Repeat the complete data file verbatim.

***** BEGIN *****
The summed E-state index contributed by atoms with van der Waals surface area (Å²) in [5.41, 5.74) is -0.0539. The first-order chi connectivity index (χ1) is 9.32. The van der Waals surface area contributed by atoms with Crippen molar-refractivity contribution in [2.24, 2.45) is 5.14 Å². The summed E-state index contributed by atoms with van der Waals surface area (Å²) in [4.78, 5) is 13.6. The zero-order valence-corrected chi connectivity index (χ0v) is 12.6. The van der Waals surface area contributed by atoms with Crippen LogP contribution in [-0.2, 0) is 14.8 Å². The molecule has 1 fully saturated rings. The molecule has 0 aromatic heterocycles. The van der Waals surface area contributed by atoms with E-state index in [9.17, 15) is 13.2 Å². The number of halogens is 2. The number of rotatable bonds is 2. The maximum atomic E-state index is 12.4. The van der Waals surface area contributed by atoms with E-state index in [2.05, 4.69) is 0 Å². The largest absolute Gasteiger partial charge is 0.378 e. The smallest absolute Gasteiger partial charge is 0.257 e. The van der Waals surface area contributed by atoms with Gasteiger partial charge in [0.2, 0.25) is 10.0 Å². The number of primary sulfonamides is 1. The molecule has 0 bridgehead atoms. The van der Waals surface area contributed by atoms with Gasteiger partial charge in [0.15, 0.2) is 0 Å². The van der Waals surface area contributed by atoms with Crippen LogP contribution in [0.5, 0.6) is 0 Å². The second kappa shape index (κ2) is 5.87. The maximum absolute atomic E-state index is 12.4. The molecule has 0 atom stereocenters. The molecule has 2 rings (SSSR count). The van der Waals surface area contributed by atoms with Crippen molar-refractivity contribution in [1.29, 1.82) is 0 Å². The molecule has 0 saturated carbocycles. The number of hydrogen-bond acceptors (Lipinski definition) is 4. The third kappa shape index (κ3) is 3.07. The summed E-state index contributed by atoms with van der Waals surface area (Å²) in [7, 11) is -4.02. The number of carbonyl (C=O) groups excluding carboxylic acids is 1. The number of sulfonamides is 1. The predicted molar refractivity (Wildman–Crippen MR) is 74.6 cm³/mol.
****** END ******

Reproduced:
The summed E-state index contributed by atoms with van der Waals surface area (Å²) in [5.41, 5.74) is -0.0539. The first-order chi connectivity index (χ1) is 9.32. The van der Waals surface area contributed by atoms with Crippen molar-refractivity contribution in [2.24, 2.45) is 5.14 Å². The summed E-state index contributed by atoms with van der Waals surface area (Å²) in [4.78, 5) is 13.6. The zero-order valence-corrected chi connectivity index (χ0v) is 12.6. The van der Waals surface area contributed by atoms with Crippen LogP contribution in [-0.2, 0) is 14.8 Å². The molecule has 1 fully saturated rings. The molecule has 0 aromatic heterocycles. The van der Waals surface area contributed by atoms with E-state index in [9.17, 15) is 13.2 Å². The number of halogens is 2. The number of rotatable bonds is 2. The maximum atomic E-state index is 12.4. The van der Waals surface area contributed by atoms with E-state index in [2.05, 4.69) is 0 Å². The largest absolute Gasteiger partial charge is 0.378 e. The smallest absolute Gasteiger partial charge is 0.257 e. The van der Waals surface area contributed by atoms with Gasteiger partial charge in [0.2, 0.25) is 10.0 Å². The number of primary sulfonamides is 1. The molecule has 0 bridgehead atoms. The van der Waals surface area contributed by atoms with Gasteiger partial charge in [0.15, 0.2) is 0 Å². The van der Waals surface area contributed by atoms with Crippen LogP contribution in [0.5, 0.6) is 0 Å². The second kappa shape index (κ2) is 5.87. The maximum absolute atomic E-state index is 12.4. The molecule has 0 atom stereocenters. The molecule has 2 rings (SSSR count). The van der Waals surface area contributed by atoms with Crippen molar-refractivity contribution in [1.29, 1.82) is 0 Å². The molecule has 0 saturated carbocycles. The number of hydrogen-bond acceptors (Lipinski definition) is 4. The third kappa shape index (κ3) is 3.07. The summed E-state index contributed by atoms with van der Waals surface area (Å²) in [7, 11) is -4.02. The number of carbonyl (C=O) groups excluding carboxylic acids is 1. The number of sulfonamides is 1. The predicted molar refractivity (Wildman–Crippen MR) is 74.6 cm³/mol.